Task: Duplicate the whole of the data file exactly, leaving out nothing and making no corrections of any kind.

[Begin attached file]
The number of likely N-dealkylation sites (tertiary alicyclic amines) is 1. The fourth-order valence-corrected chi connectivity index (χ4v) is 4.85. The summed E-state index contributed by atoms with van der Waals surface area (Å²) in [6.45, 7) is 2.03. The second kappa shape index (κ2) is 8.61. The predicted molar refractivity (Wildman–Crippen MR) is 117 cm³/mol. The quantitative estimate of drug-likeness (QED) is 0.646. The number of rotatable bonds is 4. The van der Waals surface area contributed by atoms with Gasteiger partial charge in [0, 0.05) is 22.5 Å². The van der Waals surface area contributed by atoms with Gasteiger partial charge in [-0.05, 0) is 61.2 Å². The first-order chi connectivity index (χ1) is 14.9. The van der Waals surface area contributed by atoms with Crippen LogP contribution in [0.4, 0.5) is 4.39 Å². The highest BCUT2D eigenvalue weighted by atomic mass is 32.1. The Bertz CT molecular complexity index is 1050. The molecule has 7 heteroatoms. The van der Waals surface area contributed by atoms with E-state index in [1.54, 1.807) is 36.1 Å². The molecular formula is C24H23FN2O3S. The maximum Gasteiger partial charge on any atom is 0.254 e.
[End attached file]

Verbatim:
The number of likely N-dealkylation sites (tertiary alicyclic amines) is 1. The fourth-order valence-corrected chi connectivity index (χ4v) is 4.85. The summed E-state index contributed by atoms with van der Waals surface area (Å²) in [6.45, 7) is 2.03. The second kappa shape index (κ2) is 8.61. The predicted molar refractivity (Wildman–Crippen MR) is 117 cm³/mol. The quantitative estimate of drug-likeness (QED) is 0.646. The number of rotatable bonds is 4. The van der Waals surface area contributed by atoms with Gasteiger partial charge in [0, 0.05) is 22.5 Å². The van der Waals surface area contributed by atoms with Gasteiger partial charge in [-0.05, 0) is 61.2 Å². The first-order chi connectivity index (χ1) is 14.9. The van der Waals surface area contributed by atoms with Crippen LogP contribution in [0.4, 0.5) is 4.39 Å². The highest BCUT2D eigenvalue weighted by atomic mass is 32.1. The Bertz CT molecular complexity index is 1050. The molecule has 7 heteroatoms. The van der Waals surface area contributed by atoms with E-state index in [1.54, 1.807) is 36.1 Å². The molecular formula is C24H23FN2O3S. The maximum Gasteiger partial charge on any atom is 0.254 e.